A nonprofit group opposing the Museum of Natural History’s plans to build a new educational center on its campus has filed a lawsuit against the project, claiming the city approved it in error. The group, Community United to Protect Theodore Roosevelt Park, has fought the proposal since 2016, because group members say it will cause harm to the surrounding area.
“Unless overturned, the determination, in violation of the New York City Charter, would, not only result in the loss of public parkland comprising cherished greenspaces in Theodore Roosevelt Park, but worse, the project, if completed, would cause catastrophic environmental damage to the area, posing a series of life-threatening health hazards to residents of, and visitors to, the Upper West Side of Manhattan,” the suit says.
The suit was filed in New York State Supreme Court on March 15, and lists both the city and the museum as defendants.
The museum’s 203,000-square-foot Richard Gilder Center for Science, Education and Innovation would mostly be built within the existing museum footprint, but it would also take up about a quarter-acre of the surrounding Theodore Roosevelt Park. The city approved the project in December, saying that any environmental hazards could be mitigated by the museum.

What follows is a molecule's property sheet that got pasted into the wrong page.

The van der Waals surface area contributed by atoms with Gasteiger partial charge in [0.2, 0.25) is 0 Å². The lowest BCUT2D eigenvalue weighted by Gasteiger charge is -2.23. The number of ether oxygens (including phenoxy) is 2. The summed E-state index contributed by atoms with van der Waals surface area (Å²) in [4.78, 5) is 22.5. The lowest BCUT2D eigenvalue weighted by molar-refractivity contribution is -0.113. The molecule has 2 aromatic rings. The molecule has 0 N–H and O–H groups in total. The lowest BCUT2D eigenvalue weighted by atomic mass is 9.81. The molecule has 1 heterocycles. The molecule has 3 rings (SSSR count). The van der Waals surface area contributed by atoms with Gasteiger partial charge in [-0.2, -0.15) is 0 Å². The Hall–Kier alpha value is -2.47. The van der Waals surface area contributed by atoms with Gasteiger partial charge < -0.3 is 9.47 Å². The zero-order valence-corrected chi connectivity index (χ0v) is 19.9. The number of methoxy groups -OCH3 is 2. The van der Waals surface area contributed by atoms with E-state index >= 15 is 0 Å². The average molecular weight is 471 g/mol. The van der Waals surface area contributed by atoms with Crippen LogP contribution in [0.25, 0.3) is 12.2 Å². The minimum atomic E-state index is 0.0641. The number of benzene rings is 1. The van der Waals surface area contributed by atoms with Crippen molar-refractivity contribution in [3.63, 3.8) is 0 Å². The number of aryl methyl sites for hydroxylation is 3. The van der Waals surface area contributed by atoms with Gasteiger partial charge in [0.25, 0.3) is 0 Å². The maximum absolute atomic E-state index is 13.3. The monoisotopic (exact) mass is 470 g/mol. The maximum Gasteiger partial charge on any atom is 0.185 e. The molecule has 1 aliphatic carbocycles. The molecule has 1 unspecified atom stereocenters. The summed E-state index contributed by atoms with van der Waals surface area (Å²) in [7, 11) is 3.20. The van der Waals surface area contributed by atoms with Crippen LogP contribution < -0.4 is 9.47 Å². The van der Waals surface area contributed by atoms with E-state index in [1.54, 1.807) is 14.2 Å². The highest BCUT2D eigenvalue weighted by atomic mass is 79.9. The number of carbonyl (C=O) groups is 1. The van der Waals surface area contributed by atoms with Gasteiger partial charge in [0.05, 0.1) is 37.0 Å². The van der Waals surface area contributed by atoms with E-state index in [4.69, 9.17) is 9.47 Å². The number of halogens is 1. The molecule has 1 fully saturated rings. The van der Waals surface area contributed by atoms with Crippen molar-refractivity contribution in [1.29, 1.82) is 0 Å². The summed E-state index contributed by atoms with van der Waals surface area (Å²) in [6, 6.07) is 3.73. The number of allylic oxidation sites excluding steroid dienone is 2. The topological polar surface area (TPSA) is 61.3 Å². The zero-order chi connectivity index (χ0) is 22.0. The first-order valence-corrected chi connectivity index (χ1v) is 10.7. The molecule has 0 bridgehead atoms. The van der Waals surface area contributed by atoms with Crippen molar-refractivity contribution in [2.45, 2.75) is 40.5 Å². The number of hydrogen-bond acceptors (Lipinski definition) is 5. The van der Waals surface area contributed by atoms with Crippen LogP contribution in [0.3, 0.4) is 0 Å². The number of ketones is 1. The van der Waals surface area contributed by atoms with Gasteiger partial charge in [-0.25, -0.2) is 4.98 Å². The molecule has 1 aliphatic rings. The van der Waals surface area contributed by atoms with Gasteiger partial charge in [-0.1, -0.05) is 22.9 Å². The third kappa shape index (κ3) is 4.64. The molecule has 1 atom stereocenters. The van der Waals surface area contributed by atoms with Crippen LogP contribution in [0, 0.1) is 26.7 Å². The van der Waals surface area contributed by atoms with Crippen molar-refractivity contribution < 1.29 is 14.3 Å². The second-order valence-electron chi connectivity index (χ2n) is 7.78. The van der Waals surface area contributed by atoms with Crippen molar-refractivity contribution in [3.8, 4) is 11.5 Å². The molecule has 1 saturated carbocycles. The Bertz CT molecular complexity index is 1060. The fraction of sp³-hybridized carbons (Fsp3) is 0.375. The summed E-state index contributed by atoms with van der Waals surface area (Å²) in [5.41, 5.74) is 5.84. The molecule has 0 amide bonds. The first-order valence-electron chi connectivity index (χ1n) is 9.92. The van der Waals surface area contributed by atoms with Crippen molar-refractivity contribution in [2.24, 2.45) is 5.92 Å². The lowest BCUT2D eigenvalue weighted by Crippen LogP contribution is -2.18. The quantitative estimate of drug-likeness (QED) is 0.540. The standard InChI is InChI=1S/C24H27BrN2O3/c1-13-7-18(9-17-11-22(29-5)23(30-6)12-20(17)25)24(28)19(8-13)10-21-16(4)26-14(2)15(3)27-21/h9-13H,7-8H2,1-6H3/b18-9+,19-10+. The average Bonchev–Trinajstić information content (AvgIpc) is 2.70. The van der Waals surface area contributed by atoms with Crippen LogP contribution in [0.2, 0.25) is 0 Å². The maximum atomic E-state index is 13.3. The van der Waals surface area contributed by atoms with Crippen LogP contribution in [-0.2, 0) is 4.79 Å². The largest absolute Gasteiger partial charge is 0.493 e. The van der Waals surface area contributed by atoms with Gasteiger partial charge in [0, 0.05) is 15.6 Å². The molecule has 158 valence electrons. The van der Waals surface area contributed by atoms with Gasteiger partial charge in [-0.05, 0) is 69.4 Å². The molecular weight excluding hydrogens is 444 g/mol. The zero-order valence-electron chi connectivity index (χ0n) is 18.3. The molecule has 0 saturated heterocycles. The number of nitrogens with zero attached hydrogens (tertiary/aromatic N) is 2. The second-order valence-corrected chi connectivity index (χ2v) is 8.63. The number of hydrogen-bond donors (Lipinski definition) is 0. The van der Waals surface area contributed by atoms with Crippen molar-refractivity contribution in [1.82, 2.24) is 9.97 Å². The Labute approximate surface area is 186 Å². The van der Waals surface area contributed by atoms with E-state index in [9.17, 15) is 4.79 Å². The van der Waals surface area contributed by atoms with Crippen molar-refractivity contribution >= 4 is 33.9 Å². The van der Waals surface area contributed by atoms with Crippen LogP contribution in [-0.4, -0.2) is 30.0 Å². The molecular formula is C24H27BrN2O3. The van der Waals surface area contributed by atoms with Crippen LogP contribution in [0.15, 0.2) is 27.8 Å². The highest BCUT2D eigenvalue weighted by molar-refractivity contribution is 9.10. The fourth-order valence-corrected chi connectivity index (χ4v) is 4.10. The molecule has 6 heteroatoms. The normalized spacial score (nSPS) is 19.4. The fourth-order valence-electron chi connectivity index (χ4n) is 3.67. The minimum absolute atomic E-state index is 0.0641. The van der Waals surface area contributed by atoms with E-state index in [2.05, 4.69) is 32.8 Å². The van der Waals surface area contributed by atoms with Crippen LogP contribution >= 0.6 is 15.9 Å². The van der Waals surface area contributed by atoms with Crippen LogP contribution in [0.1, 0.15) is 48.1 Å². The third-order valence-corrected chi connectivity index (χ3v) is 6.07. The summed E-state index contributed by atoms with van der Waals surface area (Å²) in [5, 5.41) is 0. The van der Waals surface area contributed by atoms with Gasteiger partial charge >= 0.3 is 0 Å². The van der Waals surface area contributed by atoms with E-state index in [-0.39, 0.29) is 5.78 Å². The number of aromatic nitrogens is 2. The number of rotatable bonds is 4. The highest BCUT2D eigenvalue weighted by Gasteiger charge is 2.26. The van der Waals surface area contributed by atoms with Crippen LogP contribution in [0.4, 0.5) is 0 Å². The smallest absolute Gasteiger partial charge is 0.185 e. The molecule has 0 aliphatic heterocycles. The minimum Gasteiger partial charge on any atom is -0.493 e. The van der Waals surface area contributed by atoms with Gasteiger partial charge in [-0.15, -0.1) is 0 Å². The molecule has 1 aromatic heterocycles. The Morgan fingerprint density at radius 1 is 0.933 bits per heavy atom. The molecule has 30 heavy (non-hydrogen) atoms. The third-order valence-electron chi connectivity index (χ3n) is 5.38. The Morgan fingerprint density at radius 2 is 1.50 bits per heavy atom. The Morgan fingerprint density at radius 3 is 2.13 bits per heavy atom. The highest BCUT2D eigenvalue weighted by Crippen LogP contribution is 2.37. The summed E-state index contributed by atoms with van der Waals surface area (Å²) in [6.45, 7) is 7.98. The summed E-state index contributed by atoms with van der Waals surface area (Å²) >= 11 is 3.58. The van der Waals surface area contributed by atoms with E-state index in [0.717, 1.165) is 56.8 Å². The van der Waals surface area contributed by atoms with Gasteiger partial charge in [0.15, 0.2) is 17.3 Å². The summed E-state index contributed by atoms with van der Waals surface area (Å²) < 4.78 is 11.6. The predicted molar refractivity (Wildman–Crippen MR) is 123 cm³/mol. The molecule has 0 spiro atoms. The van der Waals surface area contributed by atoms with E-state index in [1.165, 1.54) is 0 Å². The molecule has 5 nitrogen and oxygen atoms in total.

The Community United group also says that the city incorrectly claimed that the museum has full control over the park, and thus doesn’t need to go through a more extensive approval process.
In a statement, the city’s Law Department said “The city stands by its approval of the Museum’s expansion plans and its environmental review. We’ll review the legal papers.”
“At a time when science literacy has never been more important the Gilder Center will provide significant new capacity to enhance the public understanding of science,” the museum said in a statement. “We don’t have a specific comment on the lawsuit since we don’t comment on pending legal cases.”